With overnight accommodations in place along with a kitchen for meals, and accustomed to renting ski gear, the pair hit on the concept of an all-inclusive summer resort.

    “The idea is really popular in the Pocono Mountains of Pennsylvania,” Glieberman explained. “And closer to home we visited White Birch Lodge on Elk Lake in downstate Elk Rapids.” In business for over 50 years, White Birch specializes in water ski family vacations.

    Adam and Heidi Eisenbach hike with 15-month-old Alder.

    Adam and Heidi Eisenbach hike with 15-month-old Alder.

    The Gliebermans want Mount Bohemia to attract families too.

    “We’re seeing a different crowd than our winter guests,” says Lonie.

    Heidi and Adam Eisenach can attest to that. This 30-something couple came from Montgomery, Texas, a suburb of Houston to cool off with their 15-month-old son Alder. Grandpa Rick, from Appleton, Wisconsin, came along too.

    “I really appreciate the all-inclusiveness,” Heidi states. “Adam and I like to be active and there’s no way we could have flown with gear and all the baby’s stuff too.”

    The resort has invested in a stocks of quality gear: carbon Scott front suspension mountain bikes, helmets, Wilderness system kayaks, wetsuits, PFDs, and Laird Hamilton Surf Tech stand up paddleboards and paddles, as well as tackle boxes of fishing gear and kayaks outfitted for fishing. The gear locker even has a stash of headlamps, although at this latitude the sun is slow to sink and it’s not dark enough to roast s’mores around a campfire until after 10 p.m.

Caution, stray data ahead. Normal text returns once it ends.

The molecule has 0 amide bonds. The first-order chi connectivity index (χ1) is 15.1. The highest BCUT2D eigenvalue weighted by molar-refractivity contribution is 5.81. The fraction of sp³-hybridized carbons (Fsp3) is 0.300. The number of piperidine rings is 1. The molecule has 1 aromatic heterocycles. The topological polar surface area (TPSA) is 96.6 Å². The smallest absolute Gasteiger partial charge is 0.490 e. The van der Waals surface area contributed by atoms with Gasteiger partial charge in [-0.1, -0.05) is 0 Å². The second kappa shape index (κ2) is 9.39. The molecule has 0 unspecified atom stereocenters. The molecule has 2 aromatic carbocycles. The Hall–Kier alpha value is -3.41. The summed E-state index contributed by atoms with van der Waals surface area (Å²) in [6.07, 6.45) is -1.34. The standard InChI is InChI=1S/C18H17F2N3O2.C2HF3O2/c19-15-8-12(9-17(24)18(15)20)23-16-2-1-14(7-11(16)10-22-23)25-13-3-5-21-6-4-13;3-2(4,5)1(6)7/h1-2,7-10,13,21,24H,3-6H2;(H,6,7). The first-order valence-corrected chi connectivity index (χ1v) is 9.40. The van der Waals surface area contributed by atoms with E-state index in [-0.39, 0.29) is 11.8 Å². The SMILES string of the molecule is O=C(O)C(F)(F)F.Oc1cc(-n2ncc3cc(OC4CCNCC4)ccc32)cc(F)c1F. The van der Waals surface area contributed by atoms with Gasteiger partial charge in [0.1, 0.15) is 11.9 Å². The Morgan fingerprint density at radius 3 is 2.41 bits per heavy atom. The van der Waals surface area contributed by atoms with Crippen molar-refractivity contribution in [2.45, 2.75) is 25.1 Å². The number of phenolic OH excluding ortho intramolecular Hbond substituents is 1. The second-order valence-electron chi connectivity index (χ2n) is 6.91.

First to fill are the six duplex cabins. Each side sleeps four in bunk beds with a table, two chairs, a refrigerator, and a sink with separate toilet and shower. Linens are provided but guests must bring their own towels and toiletries. It’s a good idea to pack a coffee mug, water bottle, sturdy hiking shoes, and bug spray.

    A rate of $95 per person per day includes lodging, breakfast, lunch, and dinner as well as guided access to 12 miles of hiking/biking trails, bikes, kayaks, stand up paddleboards, and fishing kayaks and gear.

    Hikers and bikers share the same trail system at Mount Bohemia.

    Hikers and bikers share the same trail system at Mount Bohemia.

    “It’s so affordable,” says Adam Eisenach. “Many places charge $95 a day just to rent a kayak, and we’re getting access to the equipment plus the guide. This is a great deal.”

    Cameron Hopper and Ryan Leavitt work winters at Mount Bohemia so as guides they know the mountain. Leavitt also serves as the cook and Hopper, a pre-med student at MTU, leads hikes, pedals, and paddles, even out in the Wilderness Angler fishing kayak.

    The Gliebermans are pleased with the summer so far. They plan to stay open right through color season. As temperatures cool they may not be offering some of the water sports, but fall makes for spectacular hiking and biking in this hardwood forest. Get there while you can.

    For reservations and more information dial up Lonie or Lindsay at 231-420-5405 or visit mtbohemia.com.

    Images by Frida Waara